Hotel Maid Receives a $500 Tip


Because every so often kindness reminds us that it has the power to entirely change a person’s life for the better.

This video brought tears to my eyes and reminded me of the story behind Ben’s Bells in Tucson, Arizona.

On March 29, 2002 the founder’s 3-year-old son, Ben, died tragically and unexpectedly due to a respiratory condition. The mother’s grieving process, filled with guilt and anger and even embarrassment, took a brutal toll both on her personal psyche and on her faith in humanity. Then, on a difficult day like any other, a stranger held open the door for her so that she could enter a gas station. Boom. That’s it. That single act of a few short seconds of kindness rocked her to the core and began to heal her deep wounds.

Now, Ben’s Bells has received international coverage for its ability to spread random acts of kindness and to recognize goodness through the simple act of hanging the distinct bells in locations where community-nominated good people will see them.

I’ll let this video from Give Back Films do the talking. Enjoy:

See Also:

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News to Know: 8-Year-Old Hero Saves 6, Dies Trying to Save 7th

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About Cameron Conaway

Cameron Conaway is a former MMA fighter, an award-winning poet and the 2014 Emerging Writer-in-Residence at Penn State Altoona. He is the author of Caged: Memoirs of a Cage-Fighting Poet, Bonemeal: Poems, Until You Make the Shore and Malaria, Poems. Conaway is also on the Editorial Board at Slavery Today. Follow him on Google+ and on Twitter: @CameronConaway.


  1. The person who said why her, wishes it was them, maybe someday after forgiving yourself.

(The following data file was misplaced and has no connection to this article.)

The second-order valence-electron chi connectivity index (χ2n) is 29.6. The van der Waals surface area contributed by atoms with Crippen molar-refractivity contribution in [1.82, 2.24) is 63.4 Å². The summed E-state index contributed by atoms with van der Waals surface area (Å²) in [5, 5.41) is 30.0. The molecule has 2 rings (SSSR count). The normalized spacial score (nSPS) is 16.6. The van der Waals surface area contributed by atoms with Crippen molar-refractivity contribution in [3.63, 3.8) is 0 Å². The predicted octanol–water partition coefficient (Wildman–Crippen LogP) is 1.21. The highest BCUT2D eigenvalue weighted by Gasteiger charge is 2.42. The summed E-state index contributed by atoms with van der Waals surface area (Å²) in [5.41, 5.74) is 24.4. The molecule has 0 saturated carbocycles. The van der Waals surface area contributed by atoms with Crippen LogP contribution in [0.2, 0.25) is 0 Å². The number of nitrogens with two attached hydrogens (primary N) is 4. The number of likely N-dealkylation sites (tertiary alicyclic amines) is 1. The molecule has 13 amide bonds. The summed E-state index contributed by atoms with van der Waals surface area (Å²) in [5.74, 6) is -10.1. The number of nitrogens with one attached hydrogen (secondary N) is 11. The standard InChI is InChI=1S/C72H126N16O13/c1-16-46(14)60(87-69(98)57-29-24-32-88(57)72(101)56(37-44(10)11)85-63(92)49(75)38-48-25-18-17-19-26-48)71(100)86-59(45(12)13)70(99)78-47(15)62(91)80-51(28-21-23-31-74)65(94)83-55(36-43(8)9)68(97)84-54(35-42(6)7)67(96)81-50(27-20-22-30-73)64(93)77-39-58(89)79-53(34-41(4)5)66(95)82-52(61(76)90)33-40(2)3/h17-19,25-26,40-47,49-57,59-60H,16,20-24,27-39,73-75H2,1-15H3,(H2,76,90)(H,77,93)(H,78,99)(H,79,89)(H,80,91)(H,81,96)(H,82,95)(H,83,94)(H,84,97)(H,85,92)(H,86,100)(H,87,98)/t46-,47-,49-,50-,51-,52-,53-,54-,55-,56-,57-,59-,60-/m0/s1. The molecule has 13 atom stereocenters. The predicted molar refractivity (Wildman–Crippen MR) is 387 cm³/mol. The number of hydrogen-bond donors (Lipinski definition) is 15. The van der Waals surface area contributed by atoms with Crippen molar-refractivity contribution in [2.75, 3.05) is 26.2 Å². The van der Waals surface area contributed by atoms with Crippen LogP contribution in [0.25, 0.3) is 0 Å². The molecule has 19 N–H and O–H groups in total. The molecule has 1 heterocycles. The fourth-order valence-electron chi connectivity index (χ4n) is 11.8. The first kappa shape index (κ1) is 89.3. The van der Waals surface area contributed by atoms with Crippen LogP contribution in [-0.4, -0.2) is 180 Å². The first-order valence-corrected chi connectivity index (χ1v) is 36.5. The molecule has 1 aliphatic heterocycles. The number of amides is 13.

2. I thought this was lovely. The money clearly meant a lot to her. I understand the criticism, because attractive younger people have more avenues to find help than unattractive, sick, older people do. But that doesn’t mean they don’t need help. This is an inspiring series. Please keep up your kind, generous work.

  3. janedoenut says:

    Whilst a nice act of kindness, I found the exploit offensive.

  4. This is just too contrived. I call fake.

  5. Seems sort of gross and exploitive.

    Why her? Because she is photogenic?

    Why the video production? Who does that serve? Young photogenic girl or the videomakers?

    Did you give charity today? Did you help someone out?

    • Keith Newhouse says:

      To Anon above, my thoughts on this are…
      1. You asked – “why her?” Well, why not? Who should it have been? Random kindness doesn’t have to be to your prescribed look.
      2. You asked – “why the video production?” Why not? It’s a cool reminder of what kindness can do. I’m a very kind person, I tip, I help strangers. But, sometimes at the end of the day, I’m exhausted from work. So, watching a video like this rejuvenates me, makes me smile, gets me emotional, and is a neat reminder that doing good just feels good. I’m glad it’s on video. I’ll watch it again.
      3. I did, and I do quite often when I can. I’ve been a recipient of charity. My house burned down and my sister was killed by a drunk driver all in the same year. It was horrific, but i can’t tell you how many people were so kind, helped out, etc. It really helped me. I know that sometimes big things help, but sometimes little things do, too.

      This didn’t seem the least bit gross or exploitative to me. It seemed like a good deed, and someone who was quite appreciative of it.

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